It was a matter of pride to Carl that there were family members in every war from the American Revolution to Vietnam. All four sons served their country in World War II and the Korean War. His oldest son, J. Carl Ferguson, Jr., graduated from Annapolis, and grandson Richard, Claude’s son, served as a first lieutenant in Asia during the Vietnam era.
Claude said, “While Dad might have appeared to some to be short on religion, he was long on faith in all men of good will. His tolerance was limited to chiggers-he substituted respect when referring to people. He was a Mason and a Pythian. His guidance was Rudyard Kipling’s poem “If.”
Anything which would cause him to grow and expand his knowledge, Carl wanted to be a part of. For that reason he became a member of Toastmasters Club, where he gained expertise in public speaking. Perhaps he derived his greatest pleasure, however, from being a member of the Willow Springs Rotary Club.
Rotary President Steve Norman said, “He was an authority on Rotary. He made it interesting for everyone, and his knowledge and leadership is going to be greatly missed. If there was ever a question about protocol, Carl was our source of authority.”
At the last Rotary Auction, Carl opened the bidding with a few interesting remarks. He and rotarian Ed Hamilton shared a special joke about soliciting donations for the auction-Carl was given the windows’ names, and Ed, being a preacher and having the predilection most preachers have for fired chicken, solicited that commodity. It was a camaraderie which everyone in the club enjoyed.
One Rotarian said he enjoyed getting Carl to talking about early days of Willow Springs. He could go on for hours. Carl made the remark recently that he used to enjoy listening to the old-timers telling stories to the younger generation.
Carl was one of the three remaining charter members of that club, which was organized in Willow Springs in October of 1957. Sometime back, the club voted to contribute $100 each toward Carl and the other two, Harry Lovan and Lyle James, becoming sustaining members of the Paul Harris Fellowship. One June 23, five days before his death, Carl drew the other two gentlemen aside and asked if they would mind if he paid the remaining $900 and became a full-fledged member of the Paul Harris Fellowship. The men were glad he planned to bring this honor to the Willow Springs Rotary Club. Memorials have been given toward this goal by friends, and the Ferguson family will make up any deficit so Carl’s dream will be realized.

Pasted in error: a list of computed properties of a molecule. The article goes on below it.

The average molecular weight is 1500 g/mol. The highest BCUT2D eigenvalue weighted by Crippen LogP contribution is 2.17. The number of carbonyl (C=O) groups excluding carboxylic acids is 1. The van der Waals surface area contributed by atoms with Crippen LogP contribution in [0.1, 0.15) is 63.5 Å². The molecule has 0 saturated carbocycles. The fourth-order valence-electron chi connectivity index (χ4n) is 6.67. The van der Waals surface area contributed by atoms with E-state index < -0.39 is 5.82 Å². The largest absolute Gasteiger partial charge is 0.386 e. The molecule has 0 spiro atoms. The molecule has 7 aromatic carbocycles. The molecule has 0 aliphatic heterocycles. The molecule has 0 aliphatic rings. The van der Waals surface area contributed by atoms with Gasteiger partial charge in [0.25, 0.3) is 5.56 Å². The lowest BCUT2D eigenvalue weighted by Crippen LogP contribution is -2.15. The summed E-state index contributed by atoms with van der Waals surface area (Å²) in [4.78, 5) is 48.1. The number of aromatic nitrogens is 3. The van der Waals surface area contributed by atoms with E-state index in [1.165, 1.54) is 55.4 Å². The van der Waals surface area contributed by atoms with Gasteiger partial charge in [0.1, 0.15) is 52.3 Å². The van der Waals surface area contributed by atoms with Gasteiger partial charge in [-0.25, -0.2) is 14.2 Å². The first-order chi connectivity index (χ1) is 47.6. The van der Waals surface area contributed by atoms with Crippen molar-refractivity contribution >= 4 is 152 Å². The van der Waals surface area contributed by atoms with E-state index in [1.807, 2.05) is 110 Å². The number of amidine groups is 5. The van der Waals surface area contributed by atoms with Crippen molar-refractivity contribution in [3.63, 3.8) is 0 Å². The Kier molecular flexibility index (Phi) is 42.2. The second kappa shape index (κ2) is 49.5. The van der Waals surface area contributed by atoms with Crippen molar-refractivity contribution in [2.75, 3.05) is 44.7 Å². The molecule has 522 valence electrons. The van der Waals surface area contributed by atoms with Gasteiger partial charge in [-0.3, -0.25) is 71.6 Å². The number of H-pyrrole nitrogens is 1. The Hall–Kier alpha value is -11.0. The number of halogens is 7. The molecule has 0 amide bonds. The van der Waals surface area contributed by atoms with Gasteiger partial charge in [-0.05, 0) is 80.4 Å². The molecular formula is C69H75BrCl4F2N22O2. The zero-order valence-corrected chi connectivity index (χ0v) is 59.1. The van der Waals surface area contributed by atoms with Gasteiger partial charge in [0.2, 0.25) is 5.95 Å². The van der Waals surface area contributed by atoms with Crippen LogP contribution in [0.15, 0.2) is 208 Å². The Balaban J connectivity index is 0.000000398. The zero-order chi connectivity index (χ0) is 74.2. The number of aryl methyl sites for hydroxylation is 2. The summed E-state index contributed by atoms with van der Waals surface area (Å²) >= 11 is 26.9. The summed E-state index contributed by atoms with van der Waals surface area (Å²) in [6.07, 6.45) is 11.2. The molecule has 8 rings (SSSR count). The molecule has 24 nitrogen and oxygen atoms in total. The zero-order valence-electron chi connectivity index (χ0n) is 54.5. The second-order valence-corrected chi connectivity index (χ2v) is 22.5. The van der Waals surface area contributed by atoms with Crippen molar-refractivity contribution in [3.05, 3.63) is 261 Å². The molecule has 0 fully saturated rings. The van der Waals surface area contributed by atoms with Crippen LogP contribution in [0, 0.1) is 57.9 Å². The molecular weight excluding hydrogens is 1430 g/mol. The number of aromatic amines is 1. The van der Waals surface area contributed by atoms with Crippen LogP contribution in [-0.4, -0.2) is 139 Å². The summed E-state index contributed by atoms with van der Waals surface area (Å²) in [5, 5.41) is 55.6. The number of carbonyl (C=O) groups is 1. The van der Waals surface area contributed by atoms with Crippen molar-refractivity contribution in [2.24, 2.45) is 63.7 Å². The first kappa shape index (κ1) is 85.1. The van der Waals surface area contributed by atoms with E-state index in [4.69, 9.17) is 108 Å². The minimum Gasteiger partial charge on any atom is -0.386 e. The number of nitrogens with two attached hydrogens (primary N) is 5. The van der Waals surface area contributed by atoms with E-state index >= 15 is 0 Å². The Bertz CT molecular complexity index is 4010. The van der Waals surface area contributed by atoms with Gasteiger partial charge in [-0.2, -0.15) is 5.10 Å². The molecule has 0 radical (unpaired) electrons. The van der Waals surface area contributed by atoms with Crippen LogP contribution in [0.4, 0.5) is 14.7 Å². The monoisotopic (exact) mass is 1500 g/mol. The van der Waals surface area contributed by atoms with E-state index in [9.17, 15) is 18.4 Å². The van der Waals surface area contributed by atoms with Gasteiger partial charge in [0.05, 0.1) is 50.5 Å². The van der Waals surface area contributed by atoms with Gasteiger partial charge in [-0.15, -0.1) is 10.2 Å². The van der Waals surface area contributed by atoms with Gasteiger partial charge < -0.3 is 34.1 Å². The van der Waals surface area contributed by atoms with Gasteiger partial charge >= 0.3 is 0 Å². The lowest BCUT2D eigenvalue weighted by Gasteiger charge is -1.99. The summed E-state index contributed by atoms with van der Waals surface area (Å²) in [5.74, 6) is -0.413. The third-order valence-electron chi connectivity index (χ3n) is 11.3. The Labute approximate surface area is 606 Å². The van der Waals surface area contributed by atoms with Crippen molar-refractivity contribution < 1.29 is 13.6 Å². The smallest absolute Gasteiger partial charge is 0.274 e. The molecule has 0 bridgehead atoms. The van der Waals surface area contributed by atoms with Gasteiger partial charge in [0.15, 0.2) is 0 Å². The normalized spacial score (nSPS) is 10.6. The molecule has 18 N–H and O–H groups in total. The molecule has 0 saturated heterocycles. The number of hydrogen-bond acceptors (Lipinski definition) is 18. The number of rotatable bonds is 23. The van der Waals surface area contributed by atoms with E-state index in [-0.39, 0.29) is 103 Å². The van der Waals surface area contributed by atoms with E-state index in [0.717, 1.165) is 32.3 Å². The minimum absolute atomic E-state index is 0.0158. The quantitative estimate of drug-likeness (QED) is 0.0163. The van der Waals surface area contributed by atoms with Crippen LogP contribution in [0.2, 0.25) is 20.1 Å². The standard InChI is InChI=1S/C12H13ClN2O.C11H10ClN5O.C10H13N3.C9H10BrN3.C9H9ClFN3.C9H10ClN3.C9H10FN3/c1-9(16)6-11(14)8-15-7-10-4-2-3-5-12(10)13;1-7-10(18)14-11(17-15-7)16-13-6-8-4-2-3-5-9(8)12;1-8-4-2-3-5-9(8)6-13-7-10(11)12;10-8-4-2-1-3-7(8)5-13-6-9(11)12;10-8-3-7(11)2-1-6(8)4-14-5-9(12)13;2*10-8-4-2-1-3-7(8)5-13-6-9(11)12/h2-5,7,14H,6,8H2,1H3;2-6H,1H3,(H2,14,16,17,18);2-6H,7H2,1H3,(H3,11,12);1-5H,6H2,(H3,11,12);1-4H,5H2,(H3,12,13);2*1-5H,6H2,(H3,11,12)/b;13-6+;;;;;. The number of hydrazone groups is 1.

Carl and Mary celebrated their golden wedding anniversary in September, 1970. She preceded him in death in 1976.
He had just completed having an appropriate monument for his Grandmother Harris places in the Harris Cemetery in Willow Springs and had let the contract for the Civil War record to be lettered on his Grandfather Harris’ monument in the same cemetery.
Now Carl has joined his forefathers and has left a legacy of accomplishment and community contribution unmatched in the history of his native area. And, like them, he will not be forgotten. We will remember Carl Ferguson for many reasons, but most of all because he truly cared about his fellow man.